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This profile was last updated on 7/12/14  and contains information from public web pages.

Mr. Judon Fambrough

Wrong Judon Fambrough?

Senior Lecturer and Attorney At L...

Texas Real Estate Center at Texas A&M University

Employment History


  • law degree
    University of Missouri
  • master's degree
    University of Missouri
  • bachelor's degree
    University of Arkansas
86 Total References
Web References
Newsletter-14-3-1, 12 July 2014 [cached]
October 21, 2008 Landowner Rights in Regard to Condemnation and Landowner Liability (6:00pm - 9:45pm), a seminar by Judon Fambrough, attorney Texas A&M Real Estate Center.
Program will be held at the Family Life Center located at the corner of 8 th Street and Star Street in Bonham, TX. Program begins at 6:00pm with a BBQ meal. There will be a $15 reservation fee for this meeting. This program is aimed at addressing many of the questions recently occurring in our and adjacent counties in regards to condemnation and landowner liability. Please make your reservations early, as there will be limited seating for this seminar.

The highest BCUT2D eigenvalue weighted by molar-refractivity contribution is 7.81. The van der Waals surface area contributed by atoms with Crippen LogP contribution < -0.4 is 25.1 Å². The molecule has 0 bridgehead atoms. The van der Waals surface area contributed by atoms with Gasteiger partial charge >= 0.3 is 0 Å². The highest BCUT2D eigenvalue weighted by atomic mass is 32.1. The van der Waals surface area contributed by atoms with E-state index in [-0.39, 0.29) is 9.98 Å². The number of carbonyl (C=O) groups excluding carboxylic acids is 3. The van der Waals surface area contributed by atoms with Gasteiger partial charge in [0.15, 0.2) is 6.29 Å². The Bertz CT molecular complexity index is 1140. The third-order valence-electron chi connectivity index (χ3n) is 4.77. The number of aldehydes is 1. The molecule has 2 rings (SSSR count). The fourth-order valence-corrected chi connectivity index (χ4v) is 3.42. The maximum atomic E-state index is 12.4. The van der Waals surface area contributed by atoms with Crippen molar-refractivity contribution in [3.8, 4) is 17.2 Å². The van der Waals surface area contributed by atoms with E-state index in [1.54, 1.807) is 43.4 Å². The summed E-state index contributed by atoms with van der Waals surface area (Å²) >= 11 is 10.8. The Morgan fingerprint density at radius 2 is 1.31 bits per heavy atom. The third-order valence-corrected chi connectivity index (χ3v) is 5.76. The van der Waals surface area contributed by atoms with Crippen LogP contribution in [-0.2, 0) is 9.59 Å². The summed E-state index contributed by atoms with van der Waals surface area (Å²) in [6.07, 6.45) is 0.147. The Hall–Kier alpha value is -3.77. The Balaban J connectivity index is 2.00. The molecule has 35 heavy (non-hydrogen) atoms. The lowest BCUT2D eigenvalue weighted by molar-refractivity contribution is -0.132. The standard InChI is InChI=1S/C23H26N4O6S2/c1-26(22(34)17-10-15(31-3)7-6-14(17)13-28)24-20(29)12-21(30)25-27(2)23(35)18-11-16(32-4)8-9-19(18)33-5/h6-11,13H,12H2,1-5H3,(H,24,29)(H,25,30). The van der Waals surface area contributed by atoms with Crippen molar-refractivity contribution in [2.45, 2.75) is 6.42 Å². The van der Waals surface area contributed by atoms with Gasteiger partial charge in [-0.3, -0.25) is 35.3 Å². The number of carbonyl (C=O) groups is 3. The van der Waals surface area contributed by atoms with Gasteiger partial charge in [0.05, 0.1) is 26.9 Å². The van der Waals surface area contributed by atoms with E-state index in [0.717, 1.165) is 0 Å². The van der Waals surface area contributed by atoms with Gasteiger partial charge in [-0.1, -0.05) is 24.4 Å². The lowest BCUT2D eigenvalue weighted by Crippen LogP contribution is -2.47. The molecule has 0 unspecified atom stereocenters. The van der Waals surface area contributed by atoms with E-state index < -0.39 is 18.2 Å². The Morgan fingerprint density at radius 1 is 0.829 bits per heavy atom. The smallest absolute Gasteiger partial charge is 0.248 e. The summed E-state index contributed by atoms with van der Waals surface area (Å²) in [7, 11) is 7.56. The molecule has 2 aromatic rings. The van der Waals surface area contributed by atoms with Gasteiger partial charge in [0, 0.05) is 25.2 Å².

Mr. Fambrough is a senior lecturer and attorney at law with the Texas Real Estate Center at Texas A&M University. He has held a joint appointment with the Agricultural Economics Department where he taught a class in Oil and Gas Law and also one in Agricultural Law.
Mr. Fambrough served in Vietnam as a forward observer where he earned the Silver Star, the Bronze Star and two purple hearts. He used his G.I. Bill to attend law school.
Mr. Fambrough has been the attorney for the Texas Real Estate Center for the past 31 years. He has authored over 300 articles regarding Texas real estate law. One of his prime objectives is to inform landowners about their property rights and tell them how to best protect and utilize those rights.